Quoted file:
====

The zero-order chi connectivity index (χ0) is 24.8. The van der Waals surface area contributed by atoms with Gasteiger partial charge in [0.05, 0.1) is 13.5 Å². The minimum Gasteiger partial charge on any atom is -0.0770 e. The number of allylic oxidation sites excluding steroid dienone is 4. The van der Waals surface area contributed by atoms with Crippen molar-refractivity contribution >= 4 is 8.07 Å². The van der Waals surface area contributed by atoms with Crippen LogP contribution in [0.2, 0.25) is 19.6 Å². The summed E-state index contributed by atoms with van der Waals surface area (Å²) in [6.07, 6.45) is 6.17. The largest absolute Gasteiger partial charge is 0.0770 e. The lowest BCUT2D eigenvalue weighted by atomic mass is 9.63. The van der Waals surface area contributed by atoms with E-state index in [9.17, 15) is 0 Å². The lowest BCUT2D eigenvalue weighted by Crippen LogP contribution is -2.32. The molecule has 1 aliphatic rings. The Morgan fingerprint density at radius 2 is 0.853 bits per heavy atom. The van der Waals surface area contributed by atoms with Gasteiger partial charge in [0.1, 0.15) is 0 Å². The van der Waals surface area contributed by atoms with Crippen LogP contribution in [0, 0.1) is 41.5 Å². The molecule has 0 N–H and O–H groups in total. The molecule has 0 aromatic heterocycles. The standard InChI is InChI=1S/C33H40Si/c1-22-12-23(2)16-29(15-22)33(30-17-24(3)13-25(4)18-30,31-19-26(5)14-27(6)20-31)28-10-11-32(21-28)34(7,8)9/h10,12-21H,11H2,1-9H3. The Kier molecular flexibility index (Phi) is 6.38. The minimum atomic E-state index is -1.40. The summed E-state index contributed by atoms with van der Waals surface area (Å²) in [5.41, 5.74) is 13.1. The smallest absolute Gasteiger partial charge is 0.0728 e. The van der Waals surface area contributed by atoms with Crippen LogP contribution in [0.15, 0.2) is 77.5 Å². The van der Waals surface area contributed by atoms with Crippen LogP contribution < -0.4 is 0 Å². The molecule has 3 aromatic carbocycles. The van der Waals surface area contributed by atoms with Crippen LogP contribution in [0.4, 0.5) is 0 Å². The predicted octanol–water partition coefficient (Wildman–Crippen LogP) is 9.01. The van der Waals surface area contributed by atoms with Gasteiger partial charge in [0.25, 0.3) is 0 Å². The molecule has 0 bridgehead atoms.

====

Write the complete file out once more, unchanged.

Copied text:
The zero-order chi connectivity index (χ0) is 24.8. The van der Waals surface area contributed by atoms with Gasteiger partial charge in [0.05, 0.1) is 13.5 Å². The minimum Gasteiger partial charge on any atom is -0.0770 e. The number of allylic oxidation sites excluding steroid dienone is 4. The van der Waals surface area contributed by atoms with Crippen molar-refractivity contribution >= 4 is 8.07 Å². The van der Waals surface area contributed by atoms with Crippen LogP contribution in [0.2, 0.25) is 19.6 Å². The summed E-state index contributed by atoms with van der Waals surface area (Å²) in [6.07, 6.45) is 6.17. The largest absolute Gasteiger partial charge is 0.0770 e. The lowest BCUT2D eigenvalue weighted by atomic mass is 9.63. The van der Waals surface area contributed by atoms with E-state index in [9.17, 15) is 0 Å². The lowest BCUT2D eigenvalue weighted by Crippen LogP contribution is -2.32. The molecule has 1 aliphatic rings. The Morgan fingerprint density at radius 2 is 0.853 bits per heavy atom. The van der Waals surface area contributed by atoms with Gasteiger partial charge in [0.1, 0.15) is 0 Å². The van der Waals surface area contributed by atoms with Crippen LogP contribution in [0, 0.1) is 41.5 Å². The molecule has 0 N–H and O–H groups in total. The molecule has 0 aromatic heterocycles. The standard InChI is InChI=1S/C33H40Si/c1-22-12-23(2)16-29(15-22)33(30-17-24(3)13-25(4)18-30,31-19-26(5)14-27(6)20-31)28-10-11-32(21-28)34(7,8)9/h10,12-21H,11H2,1-9H3. The Kier molecular flexibility index (Phi) is 6.38. The minimum atomic E-state index is -1.40. The summed E-state index contributed by atoms with van der Waals surface area (Å²) in [5.41, 5.74) is 13.1. The smallest absolute Gasteiger partial charge is 0.0728 e. The van der Waals surface area contributed by atoms with Crippen LogP contribution in [0.15, 0.2) is 77.5 Å². The van der Waals surface area contributed by atoms with Crippen LogP contribution < -0.4 is 0 Å². The molecule has 3 aromatic carbocycles. The van der Waals surface area contributed by atoms with Crippen LogP contribution in [0.4, 0.5) is 0 Å². The predicted octanol–water partition coefficient (Wildman–Crippen LogP) is 9.01. The van der Waals surface area contributed by atoms with Gasteiger partial charge in [0.25, 0.3) is 0 Å². The molecule has 0 bridgehead atoms.